Most of the exercises I make use of in my teachings are essentially ways of giving certain, often long-forgotten areas of the body a stage and a loudspeaker. This offers two opportunities. One is to learn what all the vast array of sensations that may come forth mean and the other is an opportunity to simply listen. One of the most common questions I get asked is how long should a certain exercise be done for and I can feel the person just waiting for some more ammunition of imposition; another shiny new way of telling the body how to go about bodying. The actual answer is “as long as the body wants to do it for” – anything else would be to go against the point entirely. And if you really pay attention and listen, the body will very obviously tell you when it’s done with a particular practice. Of course in the beginning we do not understand the language of the body so we throw an arbitrary number at the mind to keep it satiated while the body gets its chance to be front and centre for once.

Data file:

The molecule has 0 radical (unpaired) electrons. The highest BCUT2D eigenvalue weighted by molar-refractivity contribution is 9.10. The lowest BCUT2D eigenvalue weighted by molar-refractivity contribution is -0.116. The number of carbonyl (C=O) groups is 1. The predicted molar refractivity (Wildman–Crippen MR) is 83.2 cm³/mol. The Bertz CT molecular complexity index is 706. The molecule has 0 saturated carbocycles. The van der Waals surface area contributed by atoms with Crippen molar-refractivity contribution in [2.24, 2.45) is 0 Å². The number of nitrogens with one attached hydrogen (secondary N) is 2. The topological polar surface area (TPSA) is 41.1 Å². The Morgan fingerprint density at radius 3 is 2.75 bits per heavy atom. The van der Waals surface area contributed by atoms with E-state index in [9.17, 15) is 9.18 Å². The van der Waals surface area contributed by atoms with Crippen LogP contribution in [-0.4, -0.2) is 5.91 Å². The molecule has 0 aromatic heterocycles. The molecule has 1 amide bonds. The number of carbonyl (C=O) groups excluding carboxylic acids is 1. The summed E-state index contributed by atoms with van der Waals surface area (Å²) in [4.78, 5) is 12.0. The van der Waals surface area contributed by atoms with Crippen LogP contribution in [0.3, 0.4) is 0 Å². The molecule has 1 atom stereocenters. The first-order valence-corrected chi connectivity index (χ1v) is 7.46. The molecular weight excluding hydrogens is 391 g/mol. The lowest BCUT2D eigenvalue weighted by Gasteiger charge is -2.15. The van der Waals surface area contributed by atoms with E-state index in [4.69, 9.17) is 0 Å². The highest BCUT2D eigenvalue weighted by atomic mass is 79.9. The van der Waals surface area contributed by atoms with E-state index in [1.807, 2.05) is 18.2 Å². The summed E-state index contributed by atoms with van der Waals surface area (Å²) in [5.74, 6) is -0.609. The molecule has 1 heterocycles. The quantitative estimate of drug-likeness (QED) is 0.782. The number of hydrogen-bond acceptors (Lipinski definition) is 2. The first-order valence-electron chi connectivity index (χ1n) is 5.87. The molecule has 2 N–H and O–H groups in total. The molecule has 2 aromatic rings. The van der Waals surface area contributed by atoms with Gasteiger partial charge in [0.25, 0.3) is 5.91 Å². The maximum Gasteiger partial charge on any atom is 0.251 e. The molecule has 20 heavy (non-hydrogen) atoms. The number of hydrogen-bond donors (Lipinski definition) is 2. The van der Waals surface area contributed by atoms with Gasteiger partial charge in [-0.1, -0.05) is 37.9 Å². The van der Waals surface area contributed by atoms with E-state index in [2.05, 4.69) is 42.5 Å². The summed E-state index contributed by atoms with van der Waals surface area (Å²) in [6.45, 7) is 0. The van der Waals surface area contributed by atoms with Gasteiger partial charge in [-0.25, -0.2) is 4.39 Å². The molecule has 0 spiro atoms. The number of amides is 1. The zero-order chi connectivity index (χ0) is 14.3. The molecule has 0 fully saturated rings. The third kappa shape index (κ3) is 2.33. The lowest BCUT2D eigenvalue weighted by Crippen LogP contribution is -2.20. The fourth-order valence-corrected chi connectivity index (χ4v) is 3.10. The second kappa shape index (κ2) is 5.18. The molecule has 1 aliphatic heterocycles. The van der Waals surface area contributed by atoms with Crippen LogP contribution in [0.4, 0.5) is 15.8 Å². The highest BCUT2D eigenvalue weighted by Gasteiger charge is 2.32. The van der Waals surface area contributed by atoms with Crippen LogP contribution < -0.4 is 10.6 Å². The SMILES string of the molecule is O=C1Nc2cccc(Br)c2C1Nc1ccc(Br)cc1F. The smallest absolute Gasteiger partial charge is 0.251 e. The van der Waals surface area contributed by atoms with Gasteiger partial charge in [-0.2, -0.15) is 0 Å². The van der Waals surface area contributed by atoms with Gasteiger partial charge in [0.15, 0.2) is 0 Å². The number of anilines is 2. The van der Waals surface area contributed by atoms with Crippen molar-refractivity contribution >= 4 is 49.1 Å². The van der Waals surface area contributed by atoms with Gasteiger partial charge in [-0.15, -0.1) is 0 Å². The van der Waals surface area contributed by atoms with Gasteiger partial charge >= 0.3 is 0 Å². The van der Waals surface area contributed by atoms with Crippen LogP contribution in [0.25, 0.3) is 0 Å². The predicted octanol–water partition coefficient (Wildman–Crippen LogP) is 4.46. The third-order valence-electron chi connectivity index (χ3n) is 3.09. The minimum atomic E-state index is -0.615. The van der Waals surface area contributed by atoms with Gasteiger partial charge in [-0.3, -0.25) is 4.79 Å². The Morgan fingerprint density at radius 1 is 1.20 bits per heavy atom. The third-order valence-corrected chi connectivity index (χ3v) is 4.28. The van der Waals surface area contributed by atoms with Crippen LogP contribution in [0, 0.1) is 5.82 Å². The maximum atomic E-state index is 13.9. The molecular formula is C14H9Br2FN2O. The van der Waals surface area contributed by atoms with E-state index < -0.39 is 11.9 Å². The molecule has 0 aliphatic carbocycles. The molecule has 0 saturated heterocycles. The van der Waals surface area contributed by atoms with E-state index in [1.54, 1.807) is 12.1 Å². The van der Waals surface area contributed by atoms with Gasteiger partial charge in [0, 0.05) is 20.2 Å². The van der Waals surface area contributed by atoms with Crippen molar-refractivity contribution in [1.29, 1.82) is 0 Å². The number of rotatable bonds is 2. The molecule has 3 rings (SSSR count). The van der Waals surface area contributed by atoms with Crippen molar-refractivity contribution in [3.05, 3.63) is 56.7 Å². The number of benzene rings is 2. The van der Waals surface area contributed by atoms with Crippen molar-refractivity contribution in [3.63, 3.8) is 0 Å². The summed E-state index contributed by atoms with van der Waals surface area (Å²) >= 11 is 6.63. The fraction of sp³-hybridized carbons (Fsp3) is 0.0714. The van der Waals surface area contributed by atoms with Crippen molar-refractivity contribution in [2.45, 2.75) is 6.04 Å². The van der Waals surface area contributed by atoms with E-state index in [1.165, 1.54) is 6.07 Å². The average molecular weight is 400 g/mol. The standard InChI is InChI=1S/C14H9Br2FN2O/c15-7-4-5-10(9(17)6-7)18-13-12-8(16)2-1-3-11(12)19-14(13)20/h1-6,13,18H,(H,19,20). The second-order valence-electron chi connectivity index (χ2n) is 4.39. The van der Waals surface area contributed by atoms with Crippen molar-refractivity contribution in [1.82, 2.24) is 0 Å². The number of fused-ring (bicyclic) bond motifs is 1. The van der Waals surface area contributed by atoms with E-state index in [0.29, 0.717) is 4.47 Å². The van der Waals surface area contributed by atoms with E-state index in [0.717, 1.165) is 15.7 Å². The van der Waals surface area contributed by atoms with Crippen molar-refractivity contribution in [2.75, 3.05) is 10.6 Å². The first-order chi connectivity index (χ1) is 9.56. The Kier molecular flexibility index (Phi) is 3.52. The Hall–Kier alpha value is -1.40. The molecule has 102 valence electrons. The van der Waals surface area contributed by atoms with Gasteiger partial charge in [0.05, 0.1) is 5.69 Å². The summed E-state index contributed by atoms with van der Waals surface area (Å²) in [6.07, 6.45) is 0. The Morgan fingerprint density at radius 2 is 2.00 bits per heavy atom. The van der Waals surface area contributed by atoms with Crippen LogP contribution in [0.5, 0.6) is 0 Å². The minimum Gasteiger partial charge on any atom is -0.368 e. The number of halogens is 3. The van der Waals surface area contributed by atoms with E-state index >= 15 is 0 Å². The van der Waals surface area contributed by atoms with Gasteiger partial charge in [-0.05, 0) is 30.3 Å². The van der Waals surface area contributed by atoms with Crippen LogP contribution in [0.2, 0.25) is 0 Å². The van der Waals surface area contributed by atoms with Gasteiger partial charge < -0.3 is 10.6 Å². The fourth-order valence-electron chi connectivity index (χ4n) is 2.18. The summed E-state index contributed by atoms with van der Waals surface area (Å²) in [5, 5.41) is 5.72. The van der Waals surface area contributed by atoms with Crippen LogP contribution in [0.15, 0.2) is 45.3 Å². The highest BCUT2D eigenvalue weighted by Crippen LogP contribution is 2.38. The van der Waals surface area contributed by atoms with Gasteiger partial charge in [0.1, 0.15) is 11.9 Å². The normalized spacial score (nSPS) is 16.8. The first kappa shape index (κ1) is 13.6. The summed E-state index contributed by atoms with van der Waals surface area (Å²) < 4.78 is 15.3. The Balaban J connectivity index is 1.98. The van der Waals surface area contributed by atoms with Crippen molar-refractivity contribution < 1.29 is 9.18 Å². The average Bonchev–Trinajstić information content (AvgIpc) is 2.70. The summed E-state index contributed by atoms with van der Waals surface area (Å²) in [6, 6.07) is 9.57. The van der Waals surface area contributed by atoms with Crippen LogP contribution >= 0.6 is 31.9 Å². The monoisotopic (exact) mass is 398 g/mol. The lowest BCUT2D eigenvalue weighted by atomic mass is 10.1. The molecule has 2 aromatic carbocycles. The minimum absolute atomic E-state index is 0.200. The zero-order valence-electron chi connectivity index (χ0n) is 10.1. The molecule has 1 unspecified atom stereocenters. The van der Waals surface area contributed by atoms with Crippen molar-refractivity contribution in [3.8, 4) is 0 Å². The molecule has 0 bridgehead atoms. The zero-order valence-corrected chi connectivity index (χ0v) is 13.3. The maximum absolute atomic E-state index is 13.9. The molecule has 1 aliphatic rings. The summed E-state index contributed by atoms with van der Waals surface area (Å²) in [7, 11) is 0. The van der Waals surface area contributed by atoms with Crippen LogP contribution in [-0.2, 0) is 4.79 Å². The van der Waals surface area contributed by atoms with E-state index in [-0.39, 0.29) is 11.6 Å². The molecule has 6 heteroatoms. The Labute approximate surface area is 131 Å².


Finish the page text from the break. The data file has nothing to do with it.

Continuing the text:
It is amusing to watch mind struggle with the intense sensations that the body is actually revelling in. There’s no need to find this in other people either, watching your own mind is plenty enough entertainment for a lifetime. Go to the proper depth in a stretch and the mind almost immediately pipes up: “Nope, nope, nope, nope, nope, NOPE. WE ARE CERTAINLY GOING TO DIE IF WE STAY HERE FOR ONE SECOND LONGER”. But tune into the bodily sensations and it becomes apparent that a great shift and unravelling is occuring which the body is very much liking despite its intensity. Also you don’t die, so there’s that little hiccup in the story of the mind. It is similar with Jibengong; an intensity arrives almost immediately in many exercises that the mind wants nothing to do with but the body is quite enjoying and very capable of proceeding for a long time before it will stop. The gap between the mind giving up and the body wanting to stop is more like a ginormous chasm.